· Home-schooling families can take vacations in off-season months which saves money and avoids crowds.

· Hours of practice can be dedicated to a special talent (spelling bee champs are often home-schoolers).

· If the home-school teacher is out of shape, doing 'P.E." together can be fun and healthy. Joining a local health club, pool, or walking club would add to the choices.

· If the home-school teacher loved art, for instance, visits to museums and taking community or college classes together could be great fun.

· In a family emergency, home-schooled students can travel or spend time helping out.

· Most home-schoolers get along well with their parents and trust their advice.

· Spending some time on a volunteer project could mean learning across the curriculum while changing the community in a wonderful way.

· Subjects that were missed in high school can be learned with the student.

· There are opportunities for high school aged adolescents to do internships or get a part time job. This can be a huge advantage later when needing to list experiences on job and college applications. Also, home-schoolers can work hours other kids can't.

· Today's DVDs and computer programs make learning fun for all ages.

· When students grow up as home-schooling friends and attend special functions together, all the parents and kids can get to know each other well. Home-schooled students tend to socialize well with kids of all ages and with parents too. This makes for safe and fun gatherings and outings in the important high school years.

Home-schooling families who learn to balance education and life to achieve a happy and healthy home are more likely to enjoy a home education lifestyle. Here are some ways to live daily life while home-schooling:

· Teens can help sell items on online auctions. Home-schoolers can learn life skills, math, language arts, and more as they help with family income.

· Add a garden journal where plant growth is tracked and math, handwriting, and language arts are covered naturally, as well as creating a good reference for the next year.

· Animals are instant learning opportunities.

· By refurbishing an old car, the family gets a classic vehicle and adolescents learn skills in 'auto shop.'

· Choose the best books and music, avoiding junk books and "mind candy."

· Computer games are always useful.

· Cooking, sewing, housework, and grocery shopping teach children life skills across the curriculum.

· Dealing with the inevitable bugs and watching growth teaches science.

· Encourage children to be discerning in building their own libraries.

· Find deals at used book-shops and yard sales.

· Games such as Yahtzee, Monopoly, and Blurt develop logic, math, and language arts skills.

· Gardening is important for providing food to some families.

· Older children can help in your work if you have a business.

· Plant flowers to pick (even if you only have room for one small pot).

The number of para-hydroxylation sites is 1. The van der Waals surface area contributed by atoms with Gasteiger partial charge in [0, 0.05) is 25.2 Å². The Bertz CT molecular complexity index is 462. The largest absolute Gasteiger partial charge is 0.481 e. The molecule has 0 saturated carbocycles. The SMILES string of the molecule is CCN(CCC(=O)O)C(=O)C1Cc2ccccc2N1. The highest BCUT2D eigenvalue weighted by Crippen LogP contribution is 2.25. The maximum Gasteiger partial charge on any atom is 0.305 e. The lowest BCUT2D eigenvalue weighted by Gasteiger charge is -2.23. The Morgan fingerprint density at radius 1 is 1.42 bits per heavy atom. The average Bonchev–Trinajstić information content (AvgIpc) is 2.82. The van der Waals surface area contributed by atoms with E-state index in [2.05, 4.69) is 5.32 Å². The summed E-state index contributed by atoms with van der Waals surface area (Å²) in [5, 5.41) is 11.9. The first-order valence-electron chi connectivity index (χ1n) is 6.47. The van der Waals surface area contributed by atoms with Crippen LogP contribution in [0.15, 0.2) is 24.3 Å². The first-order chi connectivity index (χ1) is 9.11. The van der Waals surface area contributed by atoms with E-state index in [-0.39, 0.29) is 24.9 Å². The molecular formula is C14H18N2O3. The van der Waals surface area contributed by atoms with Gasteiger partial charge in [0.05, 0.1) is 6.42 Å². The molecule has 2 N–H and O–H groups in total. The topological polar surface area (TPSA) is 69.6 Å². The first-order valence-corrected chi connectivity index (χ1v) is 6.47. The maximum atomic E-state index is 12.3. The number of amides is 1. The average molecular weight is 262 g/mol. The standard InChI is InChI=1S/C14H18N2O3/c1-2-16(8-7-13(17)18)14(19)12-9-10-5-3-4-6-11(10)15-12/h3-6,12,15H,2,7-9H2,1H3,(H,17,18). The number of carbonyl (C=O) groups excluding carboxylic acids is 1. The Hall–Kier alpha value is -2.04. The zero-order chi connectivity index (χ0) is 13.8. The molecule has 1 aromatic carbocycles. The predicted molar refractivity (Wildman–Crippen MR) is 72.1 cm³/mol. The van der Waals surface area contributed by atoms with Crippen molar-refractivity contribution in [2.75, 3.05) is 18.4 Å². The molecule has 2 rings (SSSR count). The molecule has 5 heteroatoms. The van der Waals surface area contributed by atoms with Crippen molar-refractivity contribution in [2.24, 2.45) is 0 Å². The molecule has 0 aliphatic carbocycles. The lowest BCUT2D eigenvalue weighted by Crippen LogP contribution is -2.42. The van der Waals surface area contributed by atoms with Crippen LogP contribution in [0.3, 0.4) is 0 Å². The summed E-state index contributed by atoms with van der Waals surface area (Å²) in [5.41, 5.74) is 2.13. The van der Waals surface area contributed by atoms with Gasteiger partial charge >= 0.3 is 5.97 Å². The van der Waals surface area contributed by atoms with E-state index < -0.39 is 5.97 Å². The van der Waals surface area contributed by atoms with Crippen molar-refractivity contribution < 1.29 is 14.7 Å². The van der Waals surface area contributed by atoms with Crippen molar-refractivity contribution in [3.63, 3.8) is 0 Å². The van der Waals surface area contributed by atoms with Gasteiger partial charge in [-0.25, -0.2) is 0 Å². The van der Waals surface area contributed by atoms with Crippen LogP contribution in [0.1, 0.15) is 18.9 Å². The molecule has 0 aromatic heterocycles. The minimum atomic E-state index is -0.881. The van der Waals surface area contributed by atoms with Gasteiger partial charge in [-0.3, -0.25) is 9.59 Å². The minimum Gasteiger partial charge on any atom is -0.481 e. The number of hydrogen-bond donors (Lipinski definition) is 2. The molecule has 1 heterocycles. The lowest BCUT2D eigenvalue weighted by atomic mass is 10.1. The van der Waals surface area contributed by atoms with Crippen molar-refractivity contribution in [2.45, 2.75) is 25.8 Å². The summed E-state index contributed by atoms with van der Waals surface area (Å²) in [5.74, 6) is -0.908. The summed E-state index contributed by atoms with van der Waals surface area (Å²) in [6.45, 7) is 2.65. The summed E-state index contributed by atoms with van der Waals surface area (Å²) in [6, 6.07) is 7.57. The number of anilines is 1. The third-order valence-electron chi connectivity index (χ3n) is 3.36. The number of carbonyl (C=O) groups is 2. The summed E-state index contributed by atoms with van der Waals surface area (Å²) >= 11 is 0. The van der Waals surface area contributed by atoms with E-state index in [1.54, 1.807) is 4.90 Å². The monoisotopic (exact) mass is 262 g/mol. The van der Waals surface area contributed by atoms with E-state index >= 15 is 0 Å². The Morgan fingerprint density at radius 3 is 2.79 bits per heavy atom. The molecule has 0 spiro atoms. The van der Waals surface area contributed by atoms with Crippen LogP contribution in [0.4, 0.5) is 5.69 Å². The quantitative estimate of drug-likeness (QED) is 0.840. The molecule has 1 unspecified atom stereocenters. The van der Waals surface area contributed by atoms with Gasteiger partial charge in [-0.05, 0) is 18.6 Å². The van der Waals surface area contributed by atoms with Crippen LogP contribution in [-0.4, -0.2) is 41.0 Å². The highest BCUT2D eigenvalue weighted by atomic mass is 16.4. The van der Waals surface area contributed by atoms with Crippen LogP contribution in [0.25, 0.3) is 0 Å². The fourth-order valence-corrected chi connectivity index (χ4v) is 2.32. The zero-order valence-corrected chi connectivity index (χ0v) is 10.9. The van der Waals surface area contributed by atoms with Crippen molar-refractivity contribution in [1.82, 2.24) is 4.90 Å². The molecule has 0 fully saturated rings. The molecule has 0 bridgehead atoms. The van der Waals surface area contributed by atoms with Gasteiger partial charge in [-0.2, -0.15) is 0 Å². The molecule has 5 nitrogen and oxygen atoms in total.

· Saving up money for a good cause is also valuable.

· Saying "Hand me that pint of milk" teaches volume, for instance. Doubling recipes or measuring fabric help reach family goals for food and d├ęcor or clothing.

· Adolescents can make shopping lists, figure a family budget, do laundry, clean, etc.

· There are endless charities, churches, and non-profit organizations that would love help from home-schoolers.

· Volunteering as a family teaches the children compassion and other character traits, math, art, and life skills while fulfilling family goals to serve others in the community.

Good luck in whatever you decide to do,

Mark Hutten, M.A.

Sibling Rivalry: Tips for Exhausted Parents

HI Mark - we have finished the course and I must say a BIG thank you! It is working....doesn't always go smoothly but has been really helpful for us and I am very grateful. Now I have another issue that doesn't seem to really be addressed within your course.

I have two boys - 16 (Junior) and 13 (8th grade). They are at each other constantly - picking verbally away until it escalates into an argument with shouting and yelling. The younger one knows how to goat the older one. Of course, they each think we take the others side and treat them differently.

Here is my question.....I'm upstairs - they are downstairs - I hear the argument beginning and by the time I get downstairs they are yelling at each other and shoving (of course the other one started it and swore or pushed me or something - and of course they both deny it ). I didn't hear nor see what just happened and I don't know who is telling the truth. If I say "just stop fighting and one of you go upstairs and one go downstairs," I am accused of not punishing one for hitting or swearing - "I always get punished and he never does" …etc......even though I didn't see it or hear it. Sometimes my 16 year old will go into a verbal rage because I don't give the younger one consequences. It totally raises my blood pressure and I am caught in the middle. What is my course of action? HUGE THANKS!!